Fed up with spending hours stuck in the gridlocked Indonesian capital Jakarta, hundreds of thousands of social media-savvy commuters are tweeting to beat the traffic.
Motorists are trapped in the rush-hour gridlock in Jakarta, on October 21, 2013
The threadbare public transport system in the capital of Southeast Asia's biggest economy, combined with growing spending power, has spawned vast numbers of motorists who are increasingly turning to Twitter to conquer jams.
Road users in Jakarta, the world's most active city in terms of posted tweets, are using the microblogging service to warn fellow travellers of traffic-choked roads or arrange car pooling.
Resorting to the web is an act of desperation for drivers in the megacity of 10 million, branded the world's most unpleasant place to commute in a 2011 survey by consultancy Frost and Sullivan.
Hendry Soelistyo was an early pioneer of online tools to tackle traffic in Jakarta, where commuters often spend up to five hours a day in a slow-moving sea of cars and motorbikes to get to work.
Four years ago the IT entrepreneur set up lewatmana.com, a website and associated Twitter account through which commuters can share real-time information about traffic conditions.
"Indonesians update their status on Facebook and Twitter all the time, so we thought, why not share information about traffic jams?" Soelistyo told AFP.
Lewatmana, which means "via where" in Indonesian, mainly provides information about jams, but also flags up flooded roads or areas affected by the city's frequent demonstrations.
The platform relies on its users as well as 100 CCTV cameras installed in office windows across the city to monitor traffic and send out pictures via Twitter.
The service, which fires out more than 14,000 tweets a month, has proved a hit and now has around 200,000 followers.
Another attempt to solve Jakarta's traffic woes through Twitter is a car-pooling community called Nebengers, which translates as "hitchhikers" and aims to reduce the number of vehicles in the city centre.
"Nebengers is like a virtual car terminal, where we can hitch a ride to go to school or the office," said founder Andreas Aditya Swasti, 27.
It is rare to give lifts to strangers in Indonesia but Nebengers has still drawn around 4,000 Twitter followers, with more than 400 people using the service every day to either get or give a lift.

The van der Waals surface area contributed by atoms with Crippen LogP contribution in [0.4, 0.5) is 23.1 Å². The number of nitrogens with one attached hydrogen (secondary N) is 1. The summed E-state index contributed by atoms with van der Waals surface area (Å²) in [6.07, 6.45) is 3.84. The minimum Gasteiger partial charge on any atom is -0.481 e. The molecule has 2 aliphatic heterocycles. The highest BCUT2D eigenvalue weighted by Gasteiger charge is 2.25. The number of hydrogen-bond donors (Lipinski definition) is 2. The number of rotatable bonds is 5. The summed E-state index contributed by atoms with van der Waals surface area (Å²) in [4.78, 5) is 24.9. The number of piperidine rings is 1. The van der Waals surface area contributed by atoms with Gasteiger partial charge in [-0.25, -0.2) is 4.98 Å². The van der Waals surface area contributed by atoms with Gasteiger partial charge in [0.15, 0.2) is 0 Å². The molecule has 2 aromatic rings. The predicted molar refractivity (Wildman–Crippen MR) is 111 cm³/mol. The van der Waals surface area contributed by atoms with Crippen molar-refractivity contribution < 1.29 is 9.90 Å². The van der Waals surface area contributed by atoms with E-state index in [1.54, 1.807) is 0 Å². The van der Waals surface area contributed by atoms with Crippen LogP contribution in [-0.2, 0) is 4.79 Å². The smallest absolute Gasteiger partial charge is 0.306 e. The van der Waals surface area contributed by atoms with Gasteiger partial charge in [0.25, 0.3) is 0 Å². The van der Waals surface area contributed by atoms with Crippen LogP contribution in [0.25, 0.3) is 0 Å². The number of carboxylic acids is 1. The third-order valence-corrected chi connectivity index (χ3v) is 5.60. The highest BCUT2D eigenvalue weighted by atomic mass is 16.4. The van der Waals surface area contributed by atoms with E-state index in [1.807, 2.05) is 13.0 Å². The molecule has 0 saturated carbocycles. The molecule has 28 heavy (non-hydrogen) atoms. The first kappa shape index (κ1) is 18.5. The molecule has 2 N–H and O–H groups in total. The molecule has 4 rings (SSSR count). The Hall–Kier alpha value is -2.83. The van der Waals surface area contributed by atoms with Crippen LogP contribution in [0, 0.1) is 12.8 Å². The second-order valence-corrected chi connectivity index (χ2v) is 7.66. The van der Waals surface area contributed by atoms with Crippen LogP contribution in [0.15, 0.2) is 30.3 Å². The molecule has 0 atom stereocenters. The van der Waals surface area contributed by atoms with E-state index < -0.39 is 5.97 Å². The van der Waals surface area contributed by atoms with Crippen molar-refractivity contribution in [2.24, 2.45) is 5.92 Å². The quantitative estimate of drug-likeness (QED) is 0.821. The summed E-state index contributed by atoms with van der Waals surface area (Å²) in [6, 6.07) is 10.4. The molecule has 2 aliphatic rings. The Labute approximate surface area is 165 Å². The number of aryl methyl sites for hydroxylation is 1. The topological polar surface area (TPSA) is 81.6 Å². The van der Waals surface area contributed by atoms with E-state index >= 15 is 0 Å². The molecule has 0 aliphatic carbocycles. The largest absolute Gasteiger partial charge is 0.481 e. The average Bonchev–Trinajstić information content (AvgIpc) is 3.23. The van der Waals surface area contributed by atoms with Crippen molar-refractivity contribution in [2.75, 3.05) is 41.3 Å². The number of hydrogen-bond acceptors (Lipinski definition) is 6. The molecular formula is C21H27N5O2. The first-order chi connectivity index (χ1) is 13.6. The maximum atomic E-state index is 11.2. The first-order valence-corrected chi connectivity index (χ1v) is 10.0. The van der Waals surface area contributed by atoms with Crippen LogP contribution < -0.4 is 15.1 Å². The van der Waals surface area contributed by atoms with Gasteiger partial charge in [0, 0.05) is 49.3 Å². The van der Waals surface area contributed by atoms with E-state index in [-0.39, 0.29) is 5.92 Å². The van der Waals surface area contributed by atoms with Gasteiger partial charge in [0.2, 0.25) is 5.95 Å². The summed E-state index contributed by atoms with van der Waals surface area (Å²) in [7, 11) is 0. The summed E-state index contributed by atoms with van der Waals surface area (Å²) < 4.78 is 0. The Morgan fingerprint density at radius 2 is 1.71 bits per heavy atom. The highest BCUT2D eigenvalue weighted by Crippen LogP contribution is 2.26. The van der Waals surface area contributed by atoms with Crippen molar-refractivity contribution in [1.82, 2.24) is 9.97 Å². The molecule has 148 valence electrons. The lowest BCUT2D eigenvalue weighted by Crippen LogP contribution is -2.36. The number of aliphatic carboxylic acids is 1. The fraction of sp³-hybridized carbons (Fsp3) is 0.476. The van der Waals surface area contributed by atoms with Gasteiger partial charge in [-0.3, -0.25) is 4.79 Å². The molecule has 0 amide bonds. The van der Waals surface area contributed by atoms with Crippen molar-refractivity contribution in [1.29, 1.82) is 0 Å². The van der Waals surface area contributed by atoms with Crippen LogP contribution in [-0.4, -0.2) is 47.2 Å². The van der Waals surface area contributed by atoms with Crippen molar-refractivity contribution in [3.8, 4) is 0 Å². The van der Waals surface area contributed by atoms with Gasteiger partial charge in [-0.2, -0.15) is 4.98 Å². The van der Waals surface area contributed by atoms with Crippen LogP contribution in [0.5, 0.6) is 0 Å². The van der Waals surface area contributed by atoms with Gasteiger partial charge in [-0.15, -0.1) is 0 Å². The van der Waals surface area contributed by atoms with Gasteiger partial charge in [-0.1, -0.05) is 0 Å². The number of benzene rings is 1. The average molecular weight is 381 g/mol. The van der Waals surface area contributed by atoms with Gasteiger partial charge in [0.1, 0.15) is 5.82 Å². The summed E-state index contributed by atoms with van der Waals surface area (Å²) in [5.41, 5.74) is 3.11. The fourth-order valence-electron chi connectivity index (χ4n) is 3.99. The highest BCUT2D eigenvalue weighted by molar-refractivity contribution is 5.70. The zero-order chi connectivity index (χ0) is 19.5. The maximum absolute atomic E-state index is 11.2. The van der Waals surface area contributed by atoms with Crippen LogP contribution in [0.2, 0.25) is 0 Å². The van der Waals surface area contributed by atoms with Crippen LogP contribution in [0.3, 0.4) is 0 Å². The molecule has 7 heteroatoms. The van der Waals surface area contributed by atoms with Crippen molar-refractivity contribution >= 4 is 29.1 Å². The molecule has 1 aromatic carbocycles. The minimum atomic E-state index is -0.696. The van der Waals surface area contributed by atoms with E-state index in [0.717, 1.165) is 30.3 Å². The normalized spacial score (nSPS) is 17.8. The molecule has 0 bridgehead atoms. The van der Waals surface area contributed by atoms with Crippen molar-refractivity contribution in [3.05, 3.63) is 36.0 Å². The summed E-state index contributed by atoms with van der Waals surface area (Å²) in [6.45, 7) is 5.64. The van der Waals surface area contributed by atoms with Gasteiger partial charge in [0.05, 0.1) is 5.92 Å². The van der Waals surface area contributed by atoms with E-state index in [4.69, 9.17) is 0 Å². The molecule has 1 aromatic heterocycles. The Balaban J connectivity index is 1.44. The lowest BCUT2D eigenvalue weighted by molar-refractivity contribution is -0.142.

People wishing to offer a seat in their car to others who share the same route put a message out two hours before the trip.
Ratna Mayasari, who works in the city centre and offers free lifts from her house in South Jakarta, said it helps to share her one-and-a-half hour commute with others.
"Before, I used to sing or even grumble at the traffic by myself, but now I have found friends to do that with me," she said.
With a dilapidated public transport system incapable of serving the city's population and huge volumes of new cars and motorbikes hitting the streets every day, Jakarta needs all the help it can get when it comes to traffic management.
Between 2000 and 2010, the number of motorbikes on the streets increased by 460 percent and the number of cars by 160 percent, according to the Japan International Cooperation Agency.
The agency, a state-funded body that gives out Japanese government aid and advice, is helping Jakarta fix its traffic woes.
Attempts by city authorities to reduce the number of vehicles, such as doubling the parking price, have largely proved ineffective. The latest initiative has seen officials deployed to let down the tyres of illegally parked cars and motorbikes.
Public transport, which mostly consists of run-down buses belching toxic black smoke and overloaded trains and minibuses, has proved an unattractive option for a fast-growing middle class that can now afford cars.
New mass transit projects -- which have been delayed for decades -- are slowly springing back to life, with ground-breaking ceremonies for both the city's first subway and monorail taking place this month.
But with several years before these are up and running, Jakarta's tweeters could find themselves managing the city's chaotic roads for some time yet.
"Where else can you find citizens busying themselves with traffic management? Indonesia is probably the most active, because in other countries, it's the government who is doing this stuff," said Soelistyo.
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